Although Pakistan did not contribute militarily to American efforts in the Korean war of 1950-53, its generally pro-United States policy and supportive stance in condemning North Korea encouraged Washington to propose a mutual defence assistance agreement, which took force in May 1954. The army benefitted greatly, but one consequence of closer association with the US and membership of the Central Treaty Organisation (Cento) and South-East Asia Treaty Organisation (Seato) was Soviet negation of any moves in the Security Council towards a Kashmir solution that would have been contrary to Indian objectives.
The military in politics
In 1956, following the belated adoption of the first Constitution, governor-general Iskander Ali Mirza was selected by the Electoral College to be the president. In 1958, he dismissed the government of prime minister Feroze Khan Noon, who, although regrettably incompetent, had been elected by parliament, and declared martial law on October 7.
The spiral of military influence in the governance of the country had begun, encouraged by Washington, which took advantage of good relations to mount aerial spying missions over the Soviet Union from an air base near Peshawar.
Ayub Khan tried his best. His 1960 agreement with Nehru concerning the allocation of Indus waters was commendable, but the overall tenor of his leadership was negative. His worst blunder was the army’s Operation Gibraltar in August 1965, when several thousand Pakistani soldiers intruded into Indian-administered Kashmir with the aim of triggering and subsequently assisting insurgency by the local population.
It was badly planned, and the Indian reaction was robust, resulting in Pakistan’s Operation Grand Slam – an assault on what was wrongly considered to be India’s logistical supply ‘jugular’ in Jammu District abutting India proper. Indian reaction was again forceful, and although the result was essentially a standoff, Ayub’s aim of provoking an uprising in Indian-administered Kashmir failed dismally.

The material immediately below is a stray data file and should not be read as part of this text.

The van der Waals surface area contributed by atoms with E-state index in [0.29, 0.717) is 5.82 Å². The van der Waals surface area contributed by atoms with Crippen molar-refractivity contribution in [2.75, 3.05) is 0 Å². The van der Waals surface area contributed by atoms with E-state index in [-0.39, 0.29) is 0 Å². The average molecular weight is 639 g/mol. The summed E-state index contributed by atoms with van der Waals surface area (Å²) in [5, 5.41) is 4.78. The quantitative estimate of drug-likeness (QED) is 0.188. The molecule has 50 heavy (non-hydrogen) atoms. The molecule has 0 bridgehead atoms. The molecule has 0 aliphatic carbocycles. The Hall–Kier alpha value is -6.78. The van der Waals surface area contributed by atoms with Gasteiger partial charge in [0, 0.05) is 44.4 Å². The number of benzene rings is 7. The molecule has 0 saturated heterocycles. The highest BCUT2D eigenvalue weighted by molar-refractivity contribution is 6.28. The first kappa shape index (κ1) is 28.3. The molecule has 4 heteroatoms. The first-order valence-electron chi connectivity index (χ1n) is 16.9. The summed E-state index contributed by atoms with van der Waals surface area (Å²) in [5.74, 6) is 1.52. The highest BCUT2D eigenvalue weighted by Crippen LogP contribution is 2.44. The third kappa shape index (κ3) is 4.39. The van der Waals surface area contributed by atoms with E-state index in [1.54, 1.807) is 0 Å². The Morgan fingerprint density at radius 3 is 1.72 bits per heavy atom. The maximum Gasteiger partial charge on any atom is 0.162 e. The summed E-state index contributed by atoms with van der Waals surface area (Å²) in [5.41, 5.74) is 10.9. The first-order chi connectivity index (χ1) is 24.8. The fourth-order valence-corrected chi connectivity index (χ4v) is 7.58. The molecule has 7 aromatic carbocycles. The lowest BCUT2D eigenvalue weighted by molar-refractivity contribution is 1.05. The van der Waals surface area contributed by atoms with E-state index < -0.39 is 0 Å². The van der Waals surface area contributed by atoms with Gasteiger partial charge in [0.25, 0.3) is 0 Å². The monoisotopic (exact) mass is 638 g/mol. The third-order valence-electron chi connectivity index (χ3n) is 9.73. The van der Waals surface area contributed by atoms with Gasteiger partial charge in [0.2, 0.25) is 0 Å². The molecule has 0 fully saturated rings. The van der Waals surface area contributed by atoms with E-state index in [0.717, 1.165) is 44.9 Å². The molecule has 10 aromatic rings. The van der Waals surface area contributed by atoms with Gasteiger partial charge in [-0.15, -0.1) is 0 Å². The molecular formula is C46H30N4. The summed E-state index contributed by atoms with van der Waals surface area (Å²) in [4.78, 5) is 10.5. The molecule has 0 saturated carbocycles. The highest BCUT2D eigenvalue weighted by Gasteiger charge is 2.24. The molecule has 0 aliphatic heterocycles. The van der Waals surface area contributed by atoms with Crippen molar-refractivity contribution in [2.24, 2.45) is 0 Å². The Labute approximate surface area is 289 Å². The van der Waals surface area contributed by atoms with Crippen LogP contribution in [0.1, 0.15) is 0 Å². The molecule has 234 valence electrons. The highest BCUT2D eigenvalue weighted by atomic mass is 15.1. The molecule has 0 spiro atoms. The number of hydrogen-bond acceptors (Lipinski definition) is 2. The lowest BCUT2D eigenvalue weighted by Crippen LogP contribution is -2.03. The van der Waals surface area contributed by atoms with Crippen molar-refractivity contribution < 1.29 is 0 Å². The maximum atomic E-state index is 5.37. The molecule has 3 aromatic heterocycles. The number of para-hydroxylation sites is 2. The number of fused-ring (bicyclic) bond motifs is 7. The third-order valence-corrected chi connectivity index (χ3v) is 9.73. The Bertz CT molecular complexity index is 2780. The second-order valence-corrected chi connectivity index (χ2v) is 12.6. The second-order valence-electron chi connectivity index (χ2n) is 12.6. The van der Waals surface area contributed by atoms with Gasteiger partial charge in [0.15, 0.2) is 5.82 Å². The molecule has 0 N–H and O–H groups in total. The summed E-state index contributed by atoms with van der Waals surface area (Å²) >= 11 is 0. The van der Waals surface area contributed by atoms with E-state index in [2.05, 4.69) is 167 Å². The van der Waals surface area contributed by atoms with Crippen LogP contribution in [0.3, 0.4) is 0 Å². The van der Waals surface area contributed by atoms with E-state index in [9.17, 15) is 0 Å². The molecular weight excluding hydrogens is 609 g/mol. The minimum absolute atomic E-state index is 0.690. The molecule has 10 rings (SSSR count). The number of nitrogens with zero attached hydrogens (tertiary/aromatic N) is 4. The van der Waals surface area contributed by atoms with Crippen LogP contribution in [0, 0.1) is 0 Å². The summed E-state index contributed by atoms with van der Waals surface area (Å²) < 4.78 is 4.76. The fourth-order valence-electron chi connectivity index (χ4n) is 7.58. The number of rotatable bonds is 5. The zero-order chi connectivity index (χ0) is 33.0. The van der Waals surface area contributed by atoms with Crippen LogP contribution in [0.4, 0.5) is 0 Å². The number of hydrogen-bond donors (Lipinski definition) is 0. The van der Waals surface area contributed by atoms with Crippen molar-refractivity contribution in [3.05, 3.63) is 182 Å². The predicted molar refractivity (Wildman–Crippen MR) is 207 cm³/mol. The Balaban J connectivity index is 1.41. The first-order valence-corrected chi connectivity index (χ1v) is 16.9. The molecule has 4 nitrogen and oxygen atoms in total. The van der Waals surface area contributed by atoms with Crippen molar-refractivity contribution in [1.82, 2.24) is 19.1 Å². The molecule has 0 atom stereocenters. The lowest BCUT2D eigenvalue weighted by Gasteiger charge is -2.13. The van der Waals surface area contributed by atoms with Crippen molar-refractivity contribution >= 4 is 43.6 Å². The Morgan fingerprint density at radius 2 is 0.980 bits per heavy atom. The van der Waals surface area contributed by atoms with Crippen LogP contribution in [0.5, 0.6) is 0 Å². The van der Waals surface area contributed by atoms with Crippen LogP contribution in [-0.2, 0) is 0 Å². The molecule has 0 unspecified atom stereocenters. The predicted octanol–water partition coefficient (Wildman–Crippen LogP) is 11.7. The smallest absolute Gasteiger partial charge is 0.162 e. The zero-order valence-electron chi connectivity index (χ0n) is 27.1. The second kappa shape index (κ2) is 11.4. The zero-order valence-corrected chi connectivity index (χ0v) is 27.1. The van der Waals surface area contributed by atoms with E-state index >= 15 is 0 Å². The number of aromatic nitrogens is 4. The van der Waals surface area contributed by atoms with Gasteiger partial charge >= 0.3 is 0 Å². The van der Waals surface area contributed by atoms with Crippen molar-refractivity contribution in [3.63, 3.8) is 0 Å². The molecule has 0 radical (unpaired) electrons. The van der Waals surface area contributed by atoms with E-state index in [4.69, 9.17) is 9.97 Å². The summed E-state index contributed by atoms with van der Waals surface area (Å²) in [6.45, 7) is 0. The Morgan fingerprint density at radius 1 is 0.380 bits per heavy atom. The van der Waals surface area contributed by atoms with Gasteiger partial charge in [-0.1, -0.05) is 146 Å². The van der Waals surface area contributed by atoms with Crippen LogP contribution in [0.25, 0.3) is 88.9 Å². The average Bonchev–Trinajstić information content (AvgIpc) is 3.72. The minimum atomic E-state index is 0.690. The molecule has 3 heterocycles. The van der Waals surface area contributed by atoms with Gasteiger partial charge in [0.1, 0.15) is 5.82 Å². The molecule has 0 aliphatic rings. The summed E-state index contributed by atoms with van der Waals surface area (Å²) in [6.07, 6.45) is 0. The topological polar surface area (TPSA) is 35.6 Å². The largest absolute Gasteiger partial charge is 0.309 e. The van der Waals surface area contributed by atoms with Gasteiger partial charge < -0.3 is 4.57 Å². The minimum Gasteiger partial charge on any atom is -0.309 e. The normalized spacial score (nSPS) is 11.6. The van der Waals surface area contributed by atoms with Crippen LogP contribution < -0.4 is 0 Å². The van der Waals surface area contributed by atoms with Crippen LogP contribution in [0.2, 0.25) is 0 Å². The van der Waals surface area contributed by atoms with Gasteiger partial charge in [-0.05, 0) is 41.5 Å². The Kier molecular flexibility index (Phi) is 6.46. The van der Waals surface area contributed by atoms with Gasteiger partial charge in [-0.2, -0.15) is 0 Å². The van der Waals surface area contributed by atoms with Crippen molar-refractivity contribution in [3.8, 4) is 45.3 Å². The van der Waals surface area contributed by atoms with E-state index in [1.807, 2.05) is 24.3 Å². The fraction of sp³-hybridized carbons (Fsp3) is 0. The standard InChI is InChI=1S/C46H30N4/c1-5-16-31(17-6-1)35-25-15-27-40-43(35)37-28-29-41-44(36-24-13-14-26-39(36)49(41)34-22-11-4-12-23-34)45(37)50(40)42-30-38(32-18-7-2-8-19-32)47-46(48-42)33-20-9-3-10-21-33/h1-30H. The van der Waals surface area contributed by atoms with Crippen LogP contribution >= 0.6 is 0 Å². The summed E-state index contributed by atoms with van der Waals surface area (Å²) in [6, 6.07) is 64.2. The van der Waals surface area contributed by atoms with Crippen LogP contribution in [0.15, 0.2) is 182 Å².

The UN Security Council promptly called for a cessation of hostilities, but it was not achieved until UNSC Resolution 211 took effect, requiring that “a ceasefire should take effect on September 22, 1965”.
In spite of an intensive public relations campaign in Pakistan aimed at persuading citizens that the war was successful — which included the designation of Sept 6 as the National Defence Day, which continues to be marked by military ceremonies — it is apparent that Pakistan suffered a major economic setback and diminution of its international standing.
The US terminated aid at the outbreak of conflict, but military spending continued to be much higher than prudent, rising from 46.07pc of the total budget in 1964-65 to 55.62pc in 1968-69. The army found it difficult to recover from the war, and much equipment came from China, which supplied many weapons, including Type-59 tanks.
Meanwhile, domestic discontent was eagerly fanned by political parties, and after Ayub’s foreign minister, Zulfikar Ali Bhutto, was dismissed for criticising him in public, the latter went on to form the Pakistan People’s Party in 1967.